After working for nearly a decade in professional sport including with Liverpool Football Club where he conducted his Ph.D. research, Tom’s area of research interest is applied physiology, particularly strength and conditioning, at the University of Birmingham.  

How to plan your full body workout

“When planning your full-body workout be sure to incorporate compound exercises such as squats, deadlifts, lunges, bench press, dumbbell rows, lat pulldowns, shoulder press and leg press,” says Zweck. “They target multiple muscles simultaneously, ensuring you get the most out of your workout. Aim for two to four lower- and upper-body exercises, doing three sets of 8-12 reps of each exercise.”

To help you get started, here are three full-body movements that you can add to your routine. 


Writer Stacey Carter performs a lunge move in her garden

(Image credit: Future)

  1. Step forward: Take a step forward with one leg while keeping your back straight and shoulders relaxed.
  2. Lower down: Bend both knees to create a 90-degree angle with both legs, until your back knee almost reaches the floor.
  3. Return: Push off your front foot to stand back up and return to the starting position. Alternate legs for each repetition.


Writer Stacey Carter performs a squat in her back yard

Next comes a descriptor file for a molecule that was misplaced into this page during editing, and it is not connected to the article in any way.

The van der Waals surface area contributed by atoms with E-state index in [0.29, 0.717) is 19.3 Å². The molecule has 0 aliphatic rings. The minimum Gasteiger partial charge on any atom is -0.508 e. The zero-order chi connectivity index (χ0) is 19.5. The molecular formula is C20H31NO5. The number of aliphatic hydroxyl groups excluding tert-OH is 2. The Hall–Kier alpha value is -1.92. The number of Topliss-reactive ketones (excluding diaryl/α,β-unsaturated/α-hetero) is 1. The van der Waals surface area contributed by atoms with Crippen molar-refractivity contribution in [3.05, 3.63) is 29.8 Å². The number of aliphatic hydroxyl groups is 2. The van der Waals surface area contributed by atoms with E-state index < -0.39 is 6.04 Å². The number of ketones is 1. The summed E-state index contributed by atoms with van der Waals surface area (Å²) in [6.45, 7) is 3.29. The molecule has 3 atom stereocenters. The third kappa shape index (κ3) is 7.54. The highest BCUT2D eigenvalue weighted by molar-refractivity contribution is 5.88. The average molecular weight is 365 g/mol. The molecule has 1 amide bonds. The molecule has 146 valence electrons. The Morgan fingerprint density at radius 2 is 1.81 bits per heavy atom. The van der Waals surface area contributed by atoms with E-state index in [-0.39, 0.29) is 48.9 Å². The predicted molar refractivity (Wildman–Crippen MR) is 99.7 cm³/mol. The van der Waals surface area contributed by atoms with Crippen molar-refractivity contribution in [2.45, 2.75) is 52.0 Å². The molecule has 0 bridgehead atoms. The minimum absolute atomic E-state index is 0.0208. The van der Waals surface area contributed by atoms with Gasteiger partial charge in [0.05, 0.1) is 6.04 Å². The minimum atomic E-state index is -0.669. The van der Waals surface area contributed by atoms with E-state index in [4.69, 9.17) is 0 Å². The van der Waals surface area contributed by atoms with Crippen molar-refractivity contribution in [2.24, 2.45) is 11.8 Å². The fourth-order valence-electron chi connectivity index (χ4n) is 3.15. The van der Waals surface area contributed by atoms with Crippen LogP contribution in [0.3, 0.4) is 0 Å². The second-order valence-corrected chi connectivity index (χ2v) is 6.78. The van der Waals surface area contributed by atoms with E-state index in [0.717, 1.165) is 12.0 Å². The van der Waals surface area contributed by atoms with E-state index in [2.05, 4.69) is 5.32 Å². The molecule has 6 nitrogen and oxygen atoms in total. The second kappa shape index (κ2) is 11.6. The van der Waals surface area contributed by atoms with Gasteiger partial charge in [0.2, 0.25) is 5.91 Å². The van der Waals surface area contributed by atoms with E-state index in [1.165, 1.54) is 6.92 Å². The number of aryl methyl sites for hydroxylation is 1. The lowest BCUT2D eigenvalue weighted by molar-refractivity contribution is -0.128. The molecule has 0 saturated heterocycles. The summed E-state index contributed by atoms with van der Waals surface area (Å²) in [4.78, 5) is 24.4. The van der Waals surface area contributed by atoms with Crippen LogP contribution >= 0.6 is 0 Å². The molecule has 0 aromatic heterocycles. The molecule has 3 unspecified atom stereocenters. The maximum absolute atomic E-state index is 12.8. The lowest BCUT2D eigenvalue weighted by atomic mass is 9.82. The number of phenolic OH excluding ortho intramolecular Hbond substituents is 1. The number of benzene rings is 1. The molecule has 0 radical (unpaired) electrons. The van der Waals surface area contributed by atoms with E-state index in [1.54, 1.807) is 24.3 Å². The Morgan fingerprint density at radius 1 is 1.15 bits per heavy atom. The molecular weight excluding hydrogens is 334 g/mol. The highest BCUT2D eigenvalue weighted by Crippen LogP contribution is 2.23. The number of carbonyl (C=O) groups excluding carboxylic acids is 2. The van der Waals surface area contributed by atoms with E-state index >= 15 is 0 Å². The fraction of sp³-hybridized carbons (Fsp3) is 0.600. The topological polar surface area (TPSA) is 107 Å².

(Image credit: Future)

  1. Stance: Stand with your feet shoulder-width apart and your chest up, maintaining good posture.
  2. Squat down: Bend your knees and hips, lowering your body as if sitting back into an imaginary chair. Aim for your hips to be level with your knees.
  3. Stand up: Push through your heels to return to the standing position, extending your hips and knees fully.

Dumbbell rows

  1. Position: Stand with a dumbbell in each hand, feet hip-width apart, knees slightly bent, and hinge forward at the hips.
  2. Pull: Keeping your back straight and abs braced, pull the dumbbells toward your ribs while squeezing your shoulder blades together.
  3. Lower: Slowly lower the dumbbells back down, maintaining control and keeping your torso still.

For more workout suggestions, see our full body dumbbell workout or have a go at this equipment-free, beginners bodyweight workout

Need help picking your next weights? See our round-up of the best adjustable dumbbells

Stacey Carter

Stacey Carter is a Freelance Health Writer who has written print features and digital content for titles such as Woman & Home, Natural Health, Women’s Health, Get The Gloss, and Stylist. You'll find her covering a wide variety of health-based topics, talking to leading figures in the fitness industry, and investigating the latest trends in wellness. When she’s not at her laptop, weekend hikes, testing out new recipes in the kitchen and LISS-style workouts are her favourite ways to switch off.